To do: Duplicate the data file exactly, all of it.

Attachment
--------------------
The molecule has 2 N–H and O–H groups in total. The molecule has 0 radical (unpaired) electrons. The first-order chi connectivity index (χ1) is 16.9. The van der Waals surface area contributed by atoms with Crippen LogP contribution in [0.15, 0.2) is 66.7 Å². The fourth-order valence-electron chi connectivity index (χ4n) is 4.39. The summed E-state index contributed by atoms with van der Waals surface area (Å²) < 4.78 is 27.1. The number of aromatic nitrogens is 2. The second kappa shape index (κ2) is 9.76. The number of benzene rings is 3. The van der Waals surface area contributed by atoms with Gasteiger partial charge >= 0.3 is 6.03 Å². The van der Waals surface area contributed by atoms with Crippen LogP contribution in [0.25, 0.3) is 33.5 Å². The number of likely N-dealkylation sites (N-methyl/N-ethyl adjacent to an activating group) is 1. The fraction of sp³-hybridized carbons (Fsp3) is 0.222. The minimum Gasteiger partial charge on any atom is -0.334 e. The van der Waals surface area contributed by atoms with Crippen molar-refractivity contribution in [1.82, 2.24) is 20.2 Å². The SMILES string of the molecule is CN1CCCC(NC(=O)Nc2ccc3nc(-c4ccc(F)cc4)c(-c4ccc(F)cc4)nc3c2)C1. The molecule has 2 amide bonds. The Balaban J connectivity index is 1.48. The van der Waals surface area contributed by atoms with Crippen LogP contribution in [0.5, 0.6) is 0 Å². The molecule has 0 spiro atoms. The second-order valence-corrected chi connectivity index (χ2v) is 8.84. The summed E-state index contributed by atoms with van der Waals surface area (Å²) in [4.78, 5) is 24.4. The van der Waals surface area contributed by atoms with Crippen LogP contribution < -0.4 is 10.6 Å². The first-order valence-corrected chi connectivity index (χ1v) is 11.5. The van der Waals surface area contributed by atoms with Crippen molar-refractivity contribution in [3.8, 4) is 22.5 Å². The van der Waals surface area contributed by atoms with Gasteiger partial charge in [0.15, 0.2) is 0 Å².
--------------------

The molecule has 2 N–H and O–H groups in total. The molecule has 0 radical (unpaired) electrons. The first-order chi connectivity index (χ1) is 16.9. The van der Waals surface area contributed by atoms with Crippen LogP contribution in [0.15, 0.2) is 66.7 Å². The fourth-order valence-electron chi connectivity index (χ4n) is 4.39. The summed E-state index contributed by atoms with van der Waals surface area (Å²) < 4.78 is 27.1. The number of aromatic nitrogens is 2. The second kappa shape index (κ2) is 9.76. The number of benzene rings is 3. The van der Waals surface area contributed by atoms with Gasteiger partial charge >= 0.3 is 6.03 Å². The van der Waals surface area contributed by atoms with Crippen LogP contribution in [0.25, 0.3) is 33.5 Å². The number of likely N-dealkylation sites (N-methyl/N-ethyl adjacent to an activating group) is 1. The fraction of sp³-hybridized carbons (Fsp3) is 0.222. The minimum Gasteiger partial charge on any atom is -0.334 e. The van der Waals surface area contributed by atoms with Crippen molar-refractivity contribution in [1.82, 2.24) is 20.2 Å². The SMILES string of the molecule is CN1CCCC(NC(=O)Nc2ccc3nc(-c4ccc(F)cc4)c(-c4ccc(F)cc4)nc3c2)C1. The molecule has 2 amide bonds. The Balaban J connectivity index is 1.48. The van der Waals surface area contributed by atoms with Crippen LogP contribution in [0.5, 0.6) is 0 Å². The molecule has 0 spiro atoms. The second-order valence-corrected chi connectivity index (χ2v) is 8.84. The summed E-state index contributed by atoms with van der Waals surface area (Å²) in [4.78, 5) is 24.4. The van der Waals surface area contributed by atoms with Crippen LogP contribution < -0.4 is 10.6 Å². The first-order valence-corrected chi connectivity index (χ1v) is 11.5. The van der Waals surface area contributed by atoms with Crippen molar-refractivity contribution in [3.8, 4) is 22.5 Å². The van der Waals surface area contributed by atoms with Gasteiger partial charge in [0.15, 0.2) is 0 Å².